Imagine someone, let’s call him Jim, reading a chapter from a typical history book written on World War 2. In said chapter, one page says “Hitler was intent upon exterminating the Jews. The Nazis proposed a ‘final solution’ intended to wipe the Jews off the face of the earth.”
Jim stands up, indignant, and reacts to this text, “I can’t believe whoever wrote this book! They actually endorse the ‘final solution’! What evil person would dare to recommend such atrocities!?”
We would obviously be puzzled by Jim’s reaction. We would probably correct him by saying something like “Jim, the author isn’t recommending that course of action, they’re merely reporting what happened. It’s a history book. The author’s intent is not to tell you what to do, but to tell you what happened.”
Now imagine a similar scenario. This time, it’s Jessica reading the Bible. She reads that “Jephthah promised God that if he beat the Ammonites in battle he’d sacrifice the first living thing he saw at his house… He beat the ammonites and the first thing he saw was his daughter, whom he sacrificed after giving her time to grieve.” (A paraphrase of Judges 11. See my discussion of this passage here.)
Jessica immediately stands and shouts “How dare the Bible condone human sacrifice! God Himself told Jephthah to sacrifice his daughter!”
Our answer to Jessica is the same as it was to Jim: “Jessica, the Bible is reporting what happened, the author of Judges reports many horrific incidents and sins that God’s people committed, but that doesn’t mean the author is commending what happened or urging others to do likewise.”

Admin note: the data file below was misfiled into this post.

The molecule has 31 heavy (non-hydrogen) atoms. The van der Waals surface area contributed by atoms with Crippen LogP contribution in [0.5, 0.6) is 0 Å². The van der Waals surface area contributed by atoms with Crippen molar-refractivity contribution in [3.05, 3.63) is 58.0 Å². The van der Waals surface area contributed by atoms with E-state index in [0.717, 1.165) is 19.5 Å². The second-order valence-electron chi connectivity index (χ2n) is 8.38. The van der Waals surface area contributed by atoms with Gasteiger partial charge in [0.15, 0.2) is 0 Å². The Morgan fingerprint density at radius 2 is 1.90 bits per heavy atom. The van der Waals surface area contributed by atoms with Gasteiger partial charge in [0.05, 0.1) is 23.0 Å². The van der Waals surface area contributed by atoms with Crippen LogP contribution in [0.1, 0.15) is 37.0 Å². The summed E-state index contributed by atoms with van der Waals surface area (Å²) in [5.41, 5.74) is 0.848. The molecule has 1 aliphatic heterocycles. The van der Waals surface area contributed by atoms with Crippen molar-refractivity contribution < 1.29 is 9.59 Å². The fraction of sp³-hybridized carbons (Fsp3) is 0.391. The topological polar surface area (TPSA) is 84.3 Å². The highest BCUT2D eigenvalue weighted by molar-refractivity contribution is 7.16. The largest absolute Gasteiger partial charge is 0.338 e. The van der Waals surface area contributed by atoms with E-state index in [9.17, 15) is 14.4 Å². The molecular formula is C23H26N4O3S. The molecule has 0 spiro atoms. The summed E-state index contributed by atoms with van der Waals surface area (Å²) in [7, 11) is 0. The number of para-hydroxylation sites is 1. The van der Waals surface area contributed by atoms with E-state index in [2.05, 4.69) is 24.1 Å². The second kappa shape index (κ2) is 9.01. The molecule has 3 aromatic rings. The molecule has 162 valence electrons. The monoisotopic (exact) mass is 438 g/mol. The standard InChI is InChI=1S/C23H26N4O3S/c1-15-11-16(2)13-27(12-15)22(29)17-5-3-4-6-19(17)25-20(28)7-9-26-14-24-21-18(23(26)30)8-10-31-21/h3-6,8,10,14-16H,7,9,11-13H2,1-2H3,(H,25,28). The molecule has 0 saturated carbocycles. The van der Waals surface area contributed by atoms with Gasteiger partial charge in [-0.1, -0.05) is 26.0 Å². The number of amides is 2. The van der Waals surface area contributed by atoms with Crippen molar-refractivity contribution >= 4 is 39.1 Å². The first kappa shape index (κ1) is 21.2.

Such reactions are similar to those of many who read the Bible. They read a passage which describes something that happened and jump to the conclusion that the Bible–or the God portrayed therein–is evil. The Bible is a collection of genres and writings from various authors, a point often overlooked by those unable–or unwilling–to fully engage the text. Yet often the Bible is merely describing what happened as opposed to prescribing something for God’s people.
Another problem is that people too often think of the Bible as being exclusively a “rulebook.” I think this really plays into the description/prescription fallacy because if the Bible were just a big rulebook, then everything in it would be taken prescriptively. Such people seem to think that every verse can be taken out of context and genre and used as a command. There isn’t much to say in answer to such people except to point out the obvious: there are different genres in the Bible, not all of it is a rulebook.
Image source: http://commons.wikimedia.org/wiki/File:Geneva-bible-picture.jpg
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Thanks for this post, Joseph. I’ve been exactly these conversations for days on Twitter. (My head hurts.)
It’s something I frequently run into myself. People just assume that whatever the Bible says is what the Bible is condoning.
To be fair, I think most critics of the Bible are citing reported “atrocities” which are passages where God Himself commands the destruction of a people and that the Israelites are commanded to kill even the women, children, and animals of a society.
In these cases the record was prescriptive to the Israelite army.
I guess it depends who you mean by “most.” Most thoughtful critics focus on the passages you reference, but my experience has been that many people simply take anything in the Bible which is bad as showing the Bible itself is evil (see the folks over at Evil Bible for a wonderful example). The thought process seems to be: “The Bible said it, so it must be what God wants.” as opposed to “The Bible says it, so it is accurate/true/etc.”
Do you know of a website that address prescription and description in depth? If one was trying to understand Jesus’ model of ministry, where would you draw the line? Or in Acts, when is what is described to be understood as prescriptive? Does it require a command?